Not another consultation! Making community engagement informal and fun, is a practical guide to events that combine the informality of community fun days with meaningful engagement methods.
This guide enables practitioners to design and run active and exciting forms of engagement that allow participants to drop in and out and is ideally suited to the needs of diverse communities.
The guide is especially focussed on health related engagement with local authorities, but the contents are likely to be useful for anyone interested in new ways of involving the public in services or decisions.
Local government is a key player in the improvement of health in the community and tackling health inequalities. Outlined below is how informal engagement processes will help you with these challenges.
Informal engagement activity will:
- ensure public opinion is built into the JSNA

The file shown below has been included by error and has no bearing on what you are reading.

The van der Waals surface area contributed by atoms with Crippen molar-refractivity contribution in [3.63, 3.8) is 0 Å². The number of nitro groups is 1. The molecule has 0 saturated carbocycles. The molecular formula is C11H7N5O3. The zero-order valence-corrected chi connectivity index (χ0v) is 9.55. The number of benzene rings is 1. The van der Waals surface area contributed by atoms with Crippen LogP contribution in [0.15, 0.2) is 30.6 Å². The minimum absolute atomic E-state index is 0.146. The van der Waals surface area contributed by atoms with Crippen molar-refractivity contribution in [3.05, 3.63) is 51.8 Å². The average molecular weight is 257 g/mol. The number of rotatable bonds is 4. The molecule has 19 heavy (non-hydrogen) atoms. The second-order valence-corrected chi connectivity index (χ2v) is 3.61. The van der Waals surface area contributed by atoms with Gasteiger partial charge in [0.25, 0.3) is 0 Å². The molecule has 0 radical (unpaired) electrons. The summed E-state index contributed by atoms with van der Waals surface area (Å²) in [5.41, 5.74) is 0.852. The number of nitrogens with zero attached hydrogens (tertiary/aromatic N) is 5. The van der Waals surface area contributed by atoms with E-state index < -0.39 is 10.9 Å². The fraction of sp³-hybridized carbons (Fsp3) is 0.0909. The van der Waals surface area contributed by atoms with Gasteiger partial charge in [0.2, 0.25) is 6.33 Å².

- reach out to ‘overlooked’ and vulnerable groups to combat health inequalities
- support the Duty to Involve which requires involvement in service planning and development
- highlight what assets the community holds and how best to work with these to develop sustainable initiatives around services
- ensure you coordinate engagement processes and events with partners where appropriate, enabling health improvements to be supported through a wider range of agencies
- help to build trust between the council and the local community, improving relationships
Informal engagement activity will help you:
- improve the patient experience
- support policy and practice guidance that emphasises joint working
- support the Duty to Involve which requires involvement in planning and development
- encourage contribution to enhanced public health programmes
- improve partnership working.
The Duty to Involve also applies to the providers of NHS services including NHS trusts and NHS foundation trusts, which also need to involve people